New York City will be banning restaurants and grocery stores from selling foie gras beginning in 2022 after a bill was passed this Wednesday, CNN reports. If you don’t know, foie gras is made from the liver of a duck or goose that has been fattened through force-feeding the animal corn with a feeding tube. The force feeding process is known as gavage, and is said to be an inhumane practice, hence the ban. Mayor De Blasio confirmed he would be signing off on the passed bill in response to the massive scrutiny the dish has endured throughout the past few years.

“The bill calls the luxury good a force-fed product, and force-feeding an inhumane practice. As a lifelong advocate for animal rights, I am excited that the Council has voted to pass this historic legislation to ban the sale of these specific force-fed animal products,” Councilwoman Carlina Rivera, the prime sponsor of the bill, said in a statement to CNN.

If an individual is caught still distributing or purchasing the dish, they face a civic penalty charge upwards of $2,000. New York City is not the first American city to ban the dish either. Back in 2012 California passed a bill banning the dish, but that decision was later overturned in 2015. The overturn was in response to complaints from farmers and restaurant workers who profited greatly from the distribution of foie gras, however, their victory was short lived as California reinstated the ban in 2018 after a massive backlash from PETA and other animal rights activists during the overturn. 

 

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Chicago had a similar experience when the city banned foie gras in 2006 and later overturned that decision in 2008, which still remains today. The debate has been decades in the making across the country. In France, where the dish originated, foie gras is officially recognized as French Culture, therefore it will never be banned in the country, the United States however is a different story. 

Foie gras supporters and producers defend the decision to keep the dish for similar reasons. It’s been around for decades, it’s classic french cuisine, and holds a high level of cultural value. Additionally, chefs argue that there’s many more inhumane practices occurring in the meat industry that doesn’t have as much focus as this dish. According to CNN, supporters defend the process of force feeding by claiming that it isn’t abusive like people assume. When ducks migrate, they stuff themselves with food in a similar way as to when they are force fed. They also swallow their food whole due to the fact that their esophagi is very stretchable, so being fed via feeding tube supposedly doesn’t harm the animal; depending on forceful it is.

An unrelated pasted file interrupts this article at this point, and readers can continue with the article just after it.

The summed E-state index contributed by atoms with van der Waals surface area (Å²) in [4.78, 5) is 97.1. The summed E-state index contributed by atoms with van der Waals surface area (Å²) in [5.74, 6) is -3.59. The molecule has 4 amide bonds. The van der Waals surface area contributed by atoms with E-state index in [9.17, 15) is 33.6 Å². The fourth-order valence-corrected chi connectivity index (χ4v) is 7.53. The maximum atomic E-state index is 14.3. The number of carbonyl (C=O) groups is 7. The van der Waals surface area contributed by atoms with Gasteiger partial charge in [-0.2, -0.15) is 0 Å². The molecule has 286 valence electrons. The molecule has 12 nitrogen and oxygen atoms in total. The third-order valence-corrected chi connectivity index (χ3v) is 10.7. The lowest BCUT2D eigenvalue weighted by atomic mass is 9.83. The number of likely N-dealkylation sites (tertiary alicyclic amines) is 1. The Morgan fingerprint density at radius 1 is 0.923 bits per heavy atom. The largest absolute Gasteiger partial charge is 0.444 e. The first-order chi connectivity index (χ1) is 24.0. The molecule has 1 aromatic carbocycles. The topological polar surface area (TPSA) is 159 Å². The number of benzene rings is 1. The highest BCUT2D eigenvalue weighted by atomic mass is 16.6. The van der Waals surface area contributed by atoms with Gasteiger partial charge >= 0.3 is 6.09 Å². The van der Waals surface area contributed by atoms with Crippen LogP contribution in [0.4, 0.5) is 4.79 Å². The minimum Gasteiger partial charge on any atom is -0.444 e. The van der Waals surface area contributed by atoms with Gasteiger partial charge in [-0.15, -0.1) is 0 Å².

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Critics typically respond with intensely graphic videos of the process that occurs in slaughter house type settings to make this dish happen, to which chefs reply that those videos represent an extreme minority of the production of foie gras as a whole. Typically, chefs will get their fattened duck or goose livers from local farmers to ensure that the meat is of the best quality. Local farms also normally don’t practice inhumane and abusive processes to acquire meat and dairy products, at least compared to factory grade slaughter houses. 

Critics tend to ignore all the defenses of this dish and that’s their prerogative. Force-feeding can lead to liver damage and puncturing of essential digestive organs for the animal, so the argument will always stand. If anything, this debate is just a small piece of the greater puzzle of sustainable farming and animal cruelty. The reality is, there are plenty of locally produced and humane ways of acquiring meat and any other animal-food by products. These more organic options, however, are typically much more expensive and harder to find, compared to just picking up some meat at the grocery store which came from who knows where. The debate is one that’s been going on for years and years, and will most likely continue to go on. One thing is for sure, however, once 2022 hits, you won’t be getting any genuine french cuisine made from a duck liver in New York City.